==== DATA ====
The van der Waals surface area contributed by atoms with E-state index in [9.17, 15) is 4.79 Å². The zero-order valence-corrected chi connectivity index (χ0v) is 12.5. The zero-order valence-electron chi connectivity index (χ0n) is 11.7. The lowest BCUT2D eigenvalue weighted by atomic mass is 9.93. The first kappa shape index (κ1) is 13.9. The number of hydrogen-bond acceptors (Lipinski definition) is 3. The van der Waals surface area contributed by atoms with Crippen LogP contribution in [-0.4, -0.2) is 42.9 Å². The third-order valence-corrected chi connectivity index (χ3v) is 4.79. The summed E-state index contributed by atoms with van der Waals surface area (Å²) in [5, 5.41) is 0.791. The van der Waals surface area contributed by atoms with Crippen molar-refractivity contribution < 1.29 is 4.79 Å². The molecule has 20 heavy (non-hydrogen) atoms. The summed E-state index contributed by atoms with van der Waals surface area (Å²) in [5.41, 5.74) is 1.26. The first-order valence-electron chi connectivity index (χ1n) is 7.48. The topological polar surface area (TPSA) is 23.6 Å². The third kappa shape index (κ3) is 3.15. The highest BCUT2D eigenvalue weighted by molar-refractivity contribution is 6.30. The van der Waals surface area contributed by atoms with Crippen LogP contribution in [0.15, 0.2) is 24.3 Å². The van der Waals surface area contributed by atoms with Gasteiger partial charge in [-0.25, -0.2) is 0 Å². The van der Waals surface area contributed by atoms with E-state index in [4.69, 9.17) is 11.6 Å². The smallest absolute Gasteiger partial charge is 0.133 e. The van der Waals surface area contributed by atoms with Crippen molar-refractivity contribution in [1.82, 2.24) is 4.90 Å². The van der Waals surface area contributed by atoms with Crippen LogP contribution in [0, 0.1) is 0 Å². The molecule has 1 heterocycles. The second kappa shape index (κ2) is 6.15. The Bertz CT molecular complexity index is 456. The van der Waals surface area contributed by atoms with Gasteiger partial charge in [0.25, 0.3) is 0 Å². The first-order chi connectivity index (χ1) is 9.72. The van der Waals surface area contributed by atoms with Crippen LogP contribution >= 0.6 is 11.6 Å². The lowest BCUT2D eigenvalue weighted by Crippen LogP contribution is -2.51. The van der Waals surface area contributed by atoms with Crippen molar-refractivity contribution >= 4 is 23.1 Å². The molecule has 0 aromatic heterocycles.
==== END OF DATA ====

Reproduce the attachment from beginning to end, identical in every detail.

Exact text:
The van der Waals surface area contributed by atoms with E-state index in [9.17, 15) is 4.79 Å². The zero-order valence-corrected chi connectivity index (χ0v) is 12.5. The zero-order valence-electron chi connectivity index (χ0n) is 11.7. The lowest BCUT2D eigenvalue weighted by atomic mass is 9.93. The first kappa shape index (κ1) is 13.9. The number of hydrogen-bond acceptors (Lipinski definition) is 3. The van der Waals surface area contributed by atoms with Crippen LogP contribution in [-0.4, -0.2) is 42.9 Å². The third-order valence-corrected chi connectivity index (χ3v) is 4.79. The summed E-state index contributed by atoms with van der Waals surface area (Å²) in [5, 5.41) is 0.791. The van der Waals surface area contributed by atoms with Crippen molar-refractivity contribution < 1.29 is 4.79 Å². The molecule has 20 heavy (non-hydrogen) atoms. The summed E-state index contributed by atoms with van der Waals surface area (Å²) in [5.41, 5.74) is 1.26. The first-order valence-electron chi connectivity index (χ1n) is 7.48. The topological polar surface area (TPSA) is 23.6 Å². The third kappa shape index (κ3) is 3.15. The highest BCUT2D eigenvalue weighted by molar-refractivity contribution is 6.30. The van der Waals surface area contributed by atoms with Crippen LogP contribution in [0.15, 0.2) is 24.3 Å². The van der Waals surface area contributed by atoms with Gasteiger partial charge in [-0.25, -0.2) is 0 Å². The van der Waals surface area contributed by atoms with E-state index in [4.69, 9.17) is 11.6 Å². The smallest absolute Gasteiger partial charge is 0.133 e. The van der Waals surface area contributed by atoms with Crippen molar-refractivity contribution in [1.82, 2.24) is 4.90 Å². The van der Waals surface area contributed by atoms with Crippen LogP contribution in [0, 0.1) is 0 Å². The molecule has 1 heterocycles. The second kappa shape index (κ2) is 6.15. The Bertz CT molecular complexity index is 456. The van der Waals surface area contributed by atoms with Gasteiger partial charge in [0.25, 0.3) is 0 Å². The first-order chi connectivity index (χ1) is 9.72. The van der Waals surface area contributed by atoms with Crippen LogP contribution >= 0.6 is 11.6 Å². The lowest BCUT2D eigenvalue weighted by Crippen LogP contribution is -2.51. The van der Waals surface area contributed by atoms with Crippen molar-refractivity contribution >= 4 is 23.1 Å². The molecule has 0 aromatic heterocycles.